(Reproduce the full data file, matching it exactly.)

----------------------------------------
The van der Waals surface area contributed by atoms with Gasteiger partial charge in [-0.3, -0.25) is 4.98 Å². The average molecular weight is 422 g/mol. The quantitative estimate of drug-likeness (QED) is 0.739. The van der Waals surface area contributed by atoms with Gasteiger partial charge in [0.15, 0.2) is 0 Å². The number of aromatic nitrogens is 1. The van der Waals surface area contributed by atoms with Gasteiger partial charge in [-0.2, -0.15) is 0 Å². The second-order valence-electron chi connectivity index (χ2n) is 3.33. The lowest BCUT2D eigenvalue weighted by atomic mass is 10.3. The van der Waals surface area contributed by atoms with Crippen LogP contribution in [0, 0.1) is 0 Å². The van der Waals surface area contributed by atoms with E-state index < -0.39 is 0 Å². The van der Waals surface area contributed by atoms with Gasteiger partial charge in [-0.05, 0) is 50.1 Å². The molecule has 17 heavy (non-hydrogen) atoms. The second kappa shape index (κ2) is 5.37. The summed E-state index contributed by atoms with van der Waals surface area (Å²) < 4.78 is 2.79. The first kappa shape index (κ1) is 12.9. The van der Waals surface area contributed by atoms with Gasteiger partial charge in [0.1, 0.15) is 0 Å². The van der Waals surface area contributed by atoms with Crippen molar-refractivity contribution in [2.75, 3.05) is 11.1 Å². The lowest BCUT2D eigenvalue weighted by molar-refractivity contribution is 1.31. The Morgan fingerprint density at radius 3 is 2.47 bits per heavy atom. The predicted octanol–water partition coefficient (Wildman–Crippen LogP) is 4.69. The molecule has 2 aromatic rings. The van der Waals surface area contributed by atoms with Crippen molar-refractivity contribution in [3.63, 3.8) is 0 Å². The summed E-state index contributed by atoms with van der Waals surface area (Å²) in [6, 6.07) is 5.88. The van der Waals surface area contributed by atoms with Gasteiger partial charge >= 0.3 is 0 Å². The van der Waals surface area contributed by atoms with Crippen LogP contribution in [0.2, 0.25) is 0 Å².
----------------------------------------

The van der Waals surface area contributed by atoms with Gasteiger partial charge in [-0.3, -0.25) is 4.98 Å². The average molecular weight is 422 g/mol. The quantitative estimate of drug-likeness (QED) is 0.739. The van der Waals surface area contributed by atoms with Gasteiger partial charge in [0.15, 0.2) is 0 Å². The number of aromatic nitrogens is 1. The van der Waals surface area contributed by atoms with Gasteiger partial charge in [-0.2, -0.15) is 0 Å². The second-order valence-electron chi connectivity index (χ2n) is 3.33. The lowest BCUT2D eigenvalue weighted by atomic mass is 10.3. The van der Waals surface area contributed by atoms with Crippen LogP contribution in [0, 0.1) is 0 Å². The van der Waals surface area contributed by atoms with E-state index < -0.39 is 0 Å². The van der Waals surface area contributed by atoms with Gasteiger partial charge in [-0.05, 0) is 50.1 Å². The molecule has 17 heavy (non-hydrogen) atoms. The second kappa shape index (κ2) is 5.37. The summed E-state index contributed by atoms with van der Waals surface area (Å²) < 4.78 is 2.79. The first kappa shape index (κ1) is 12.9. The van der Waals surface area contributed by atoms with Gasteiger partial charge in [0.1, 0.15) is 0 Å². The van der Waals surface area contributed by atoms with Crippen molar-refractivity contribution in [2.75, 3.05) is 11.1 Å². The lowest BCUT2D eigenvalue weighted by molar-refractivity contribution is 1.31. The Morgan fingerprint density at radius 3 is 2.47 bits per heavy atom. The predicted octanol–water partition coefficient (Wildman–Crippen LogP) is 4.69. The molecule has 2 aromatic rings. The van der Waals surface area contributed by atoms with Crippen molar-refractivity contribution in [3.63, 3.8) is 0 Å². The summed E-state index contributed by atoms with van der Waals surface area (Å²) in [6, 6.07) is 5.88. The van der Waals surface area contributed by atoms with Gasteiger partial charge >= 0.3 is 0 Å². The van der Waals surface area contributed by atoms with Crippen LogP contribution in [0.2, 0.25) is 0 Å².